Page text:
Reviews Balance and Composure Separation

Balance and Composure

Separation

Separation is not a complicated album nor is it very diverse, yet Balance & Composure have managed to create a record that truly sets them apart from their peers. While that in itself is quite an accomplishment, what is astonishing is the fact that this is the bands debut full length.


Though the name Balance & Composure may not stir immediate name recognition, they aren’t exactly a new band either. Formed in 2007, they’ve kept a quiet presence in the PA scene releasing only two EP’s and keeping a minimal touring schedule. This of course has all changed with the release of Separation, an album that has drawn comparisons to contemporary greats such as Brand New and Manchester Orchestra. I think the critics are a bit hasty in those comparisons, but it’s clear Balance & Composure carry a great deal of potential.

The beauty of Separation is in its simplicity as it avoids the complex patterns and wide array of influences plaguing many of their peers and instead relies on the straight forward grunge tinged indie rock that got them here. Though the lack of dynamics can make for a dull album at times, it’s hard not to be pulled into the rich personal experience that they create. It’s clear from the onset it’s not going to be all sunshine and rainbows as the album opens with the line, “Found out everyone is shallow / No depth / The ugly seem to follow,” and continues with this bleak outlook for the majority of the tracks. As dreary as they may be, the lyrical approach sounds honest as Jonathan Simmons and Andrew Slaymaker switch between abrasive emotional shouts and gritty vulnerable melodies with a sense of urgency. This is all complimented by the raw, unpolished production of Brian Mcternan.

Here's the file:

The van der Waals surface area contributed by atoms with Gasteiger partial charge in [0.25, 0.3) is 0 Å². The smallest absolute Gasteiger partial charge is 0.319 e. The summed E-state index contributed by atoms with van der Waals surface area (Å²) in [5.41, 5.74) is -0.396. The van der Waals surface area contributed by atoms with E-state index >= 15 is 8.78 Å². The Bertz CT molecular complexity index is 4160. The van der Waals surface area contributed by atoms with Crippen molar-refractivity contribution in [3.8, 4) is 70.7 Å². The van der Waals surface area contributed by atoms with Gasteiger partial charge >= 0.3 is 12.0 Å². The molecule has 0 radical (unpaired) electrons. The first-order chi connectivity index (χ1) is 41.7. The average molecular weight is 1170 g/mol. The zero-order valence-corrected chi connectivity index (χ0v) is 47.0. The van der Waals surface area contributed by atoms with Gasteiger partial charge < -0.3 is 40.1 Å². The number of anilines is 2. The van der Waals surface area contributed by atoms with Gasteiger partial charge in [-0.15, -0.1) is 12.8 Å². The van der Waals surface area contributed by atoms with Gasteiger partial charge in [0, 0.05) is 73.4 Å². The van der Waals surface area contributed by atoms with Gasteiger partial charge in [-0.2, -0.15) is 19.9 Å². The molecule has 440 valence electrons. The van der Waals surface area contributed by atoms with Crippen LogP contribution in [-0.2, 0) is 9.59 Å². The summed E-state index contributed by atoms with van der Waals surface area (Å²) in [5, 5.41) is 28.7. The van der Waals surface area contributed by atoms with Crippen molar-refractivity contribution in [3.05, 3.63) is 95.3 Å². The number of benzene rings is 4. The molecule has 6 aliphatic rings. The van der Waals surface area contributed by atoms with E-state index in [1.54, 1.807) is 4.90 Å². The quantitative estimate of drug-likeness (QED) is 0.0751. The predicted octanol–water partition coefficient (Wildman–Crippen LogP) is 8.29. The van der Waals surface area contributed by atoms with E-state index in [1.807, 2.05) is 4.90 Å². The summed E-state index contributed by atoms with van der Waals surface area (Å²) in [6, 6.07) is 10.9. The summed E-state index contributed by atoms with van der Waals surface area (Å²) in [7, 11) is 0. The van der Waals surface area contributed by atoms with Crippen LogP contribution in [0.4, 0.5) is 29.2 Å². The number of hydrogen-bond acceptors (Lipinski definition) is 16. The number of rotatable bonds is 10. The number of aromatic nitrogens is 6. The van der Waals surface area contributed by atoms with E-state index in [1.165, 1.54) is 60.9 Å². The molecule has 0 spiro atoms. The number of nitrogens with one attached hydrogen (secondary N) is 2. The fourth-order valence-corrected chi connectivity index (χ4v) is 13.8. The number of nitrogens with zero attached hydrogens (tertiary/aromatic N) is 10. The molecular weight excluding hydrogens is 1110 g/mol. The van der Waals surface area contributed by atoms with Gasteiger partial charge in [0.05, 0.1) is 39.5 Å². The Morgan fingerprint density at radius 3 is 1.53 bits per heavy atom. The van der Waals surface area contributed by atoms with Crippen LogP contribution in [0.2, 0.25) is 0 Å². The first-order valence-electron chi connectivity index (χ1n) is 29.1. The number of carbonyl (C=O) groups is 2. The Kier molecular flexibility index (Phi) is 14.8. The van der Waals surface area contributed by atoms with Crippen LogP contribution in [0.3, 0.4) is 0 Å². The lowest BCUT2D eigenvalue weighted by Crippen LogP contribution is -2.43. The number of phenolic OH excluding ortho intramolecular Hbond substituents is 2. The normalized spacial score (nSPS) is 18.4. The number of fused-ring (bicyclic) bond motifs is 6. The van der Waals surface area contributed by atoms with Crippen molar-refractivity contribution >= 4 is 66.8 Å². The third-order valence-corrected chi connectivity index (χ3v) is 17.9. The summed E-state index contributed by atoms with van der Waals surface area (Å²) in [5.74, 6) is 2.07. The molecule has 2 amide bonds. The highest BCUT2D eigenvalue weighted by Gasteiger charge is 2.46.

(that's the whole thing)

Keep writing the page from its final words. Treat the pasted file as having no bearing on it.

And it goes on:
This is a great debut release for the band but I can’t help feeling slightly letdown. Considering how much potential this band seems to posses, I feel Separation could have been a lot more. As stated above, many have already started comparing Separation to Brand New’s Daisy but that seems like quite a stretch. Where Brand New are consistently breaking boundaries and expanding their sound, Balance & Composure haven’t really done anything but refine the sound we heard on their first two EP’s. Separation will be regarded as one of the best releases of the year, as it should be, but Balance & Composure are capable of a lot more.

8.0 / 10Chad Raynard
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